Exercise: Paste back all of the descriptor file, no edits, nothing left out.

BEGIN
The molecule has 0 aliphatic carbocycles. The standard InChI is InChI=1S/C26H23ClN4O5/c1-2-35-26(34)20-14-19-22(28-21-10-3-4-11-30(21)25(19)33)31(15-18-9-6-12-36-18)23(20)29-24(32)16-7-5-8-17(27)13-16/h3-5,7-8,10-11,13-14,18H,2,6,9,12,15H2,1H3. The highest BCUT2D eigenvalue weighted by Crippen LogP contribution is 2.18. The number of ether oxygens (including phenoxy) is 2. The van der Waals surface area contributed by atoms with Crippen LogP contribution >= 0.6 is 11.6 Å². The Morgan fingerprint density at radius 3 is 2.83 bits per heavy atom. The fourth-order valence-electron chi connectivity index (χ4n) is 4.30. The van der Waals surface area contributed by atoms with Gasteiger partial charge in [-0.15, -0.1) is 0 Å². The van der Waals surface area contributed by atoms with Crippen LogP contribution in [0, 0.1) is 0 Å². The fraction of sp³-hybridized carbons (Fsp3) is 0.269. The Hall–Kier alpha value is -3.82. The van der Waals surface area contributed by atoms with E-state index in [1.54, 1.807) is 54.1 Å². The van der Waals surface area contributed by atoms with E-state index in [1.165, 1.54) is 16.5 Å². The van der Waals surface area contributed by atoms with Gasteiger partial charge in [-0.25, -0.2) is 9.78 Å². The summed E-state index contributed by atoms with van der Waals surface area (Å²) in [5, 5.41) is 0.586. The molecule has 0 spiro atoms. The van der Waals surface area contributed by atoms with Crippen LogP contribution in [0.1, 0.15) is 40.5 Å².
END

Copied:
The molecule has 0 aliphatic carbocycles. The standard InChI is InChI=1S/C26H23ClN4O5/c1-2-35-26(34)20-14-19-22(28-21-10-3-4-11-30(21)25(19)33)31(15-18-9-6-12-36-18)23(20)29-24(32)16-7-5-8-17(27)13-16/h3-5,7-8,10-11,13-14,18H,2,6,9,12,15H2,1H3. The highest BCUT2D eigenvalue weighted by Crippen LogP contribution is 2.18. The number of ether oxygens (including phenoxy) is 2. The van der Waals surface area contributed by atoms with Crippen LogP contribution >= 0.6 is 11.6 Å². The Morgan fingerprint density at radius 3 is 2.83 bits per heavy atom. The fourth-order valence-electron chi connectivity index (χ4n) is 4.30. The van der Waals surface area contributed by atoms with Gasteiger partial charge in [-0.15, -0.1) is 0 Å². The van der Waals surface area contributed by atoms with Crippen LogP contribution in [0, 0.1) is 0 Å². The fraction of sp³-hybridized carbons (Fsp3) is 0.269. The Hall–Kier alpha value is -3.82. The van der Waals surface area contributed by atoms with E-state index in [1.54, 1.807) is 54.1 Å². The van der Waals surface area contributed by atoms with E-state index in [1.165, 1.54) is 16.5 Å². The van der Waals surface area contributed by atoms with Gasteiger partial charge in [-0.25, -0.2) is 9.78 Å². The summed E-state index contributed by atoms with van der Waals surface area (Å²) in [5, 5.41) is 0.586. The molecule has 0 spiro atoms. The van der Waals surface area contributed by atoms with Crippen LogP contribution in [0.1, 0.15) is 40.5 Å².